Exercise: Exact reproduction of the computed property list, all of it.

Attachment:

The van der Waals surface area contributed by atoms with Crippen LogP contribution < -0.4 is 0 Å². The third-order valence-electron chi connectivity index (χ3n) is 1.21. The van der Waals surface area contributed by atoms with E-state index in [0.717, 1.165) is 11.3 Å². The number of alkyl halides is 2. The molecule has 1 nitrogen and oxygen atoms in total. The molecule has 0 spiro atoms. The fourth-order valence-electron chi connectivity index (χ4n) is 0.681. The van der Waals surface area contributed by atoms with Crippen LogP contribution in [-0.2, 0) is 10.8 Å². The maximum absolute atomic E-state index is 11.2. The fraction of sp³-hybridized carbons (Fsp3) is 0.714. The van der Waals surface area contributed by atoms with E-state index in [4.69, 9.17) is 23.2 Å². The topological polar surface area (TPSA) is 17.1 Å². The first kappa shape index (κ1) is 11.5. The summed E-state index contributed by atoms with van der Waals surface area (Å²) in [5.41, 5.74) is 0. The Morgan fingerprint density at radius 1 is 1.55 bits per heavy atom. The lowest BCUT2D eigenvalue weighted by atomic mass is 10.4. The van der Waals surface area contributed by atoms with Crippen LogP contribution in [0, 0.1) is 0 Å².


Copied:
The van der Waals surface area contributed by atoms with Crippen LogP contribution < -0.4 is 0 Å². The third-order valence-electron chi connectivity index (χ3n) is 1.21. The van der Waals surface area contributed by atoms with E-state index in [0.717, 1.165) is 11.3 Å². The number of alkyl halides is 2. The molecule has 1 nitrogen and oxygen atoms in total. The molecule has 0 spiro atoms. The fourth-order valence-electron chi connectivity index (χ4n) is 0.681. The van der Waals surface area contributed by atoms with Crippen LogP contribution in [-0.2, 0) is 10.8 Å². The maximum absolute atomic E-state index is 11.2. The fraction of sp³-hybridized carbons (Fsp3) is 0.714. The van der Waals surface area contributed by atoms with E-state index in [4.69, 9.17) is 23.2 Å². The topological polar surface area (TPSA) is 17.1 Å². The first kappa shape index (κ1) is 11.5. The summed E-state index contributed by atoms with van der Waals surface area (Å²) in [5.41, 5.74) is 0. The Morgan fingerprint density at radius 1 is 1.55 bits per heavy atom. The lowest BCUT2D eigenvalue weighted by atomic mass is 10.4. The van der Waals surface area contributed by atoms with Crippen LogP contribution in [0, 0.1) is 0 Å².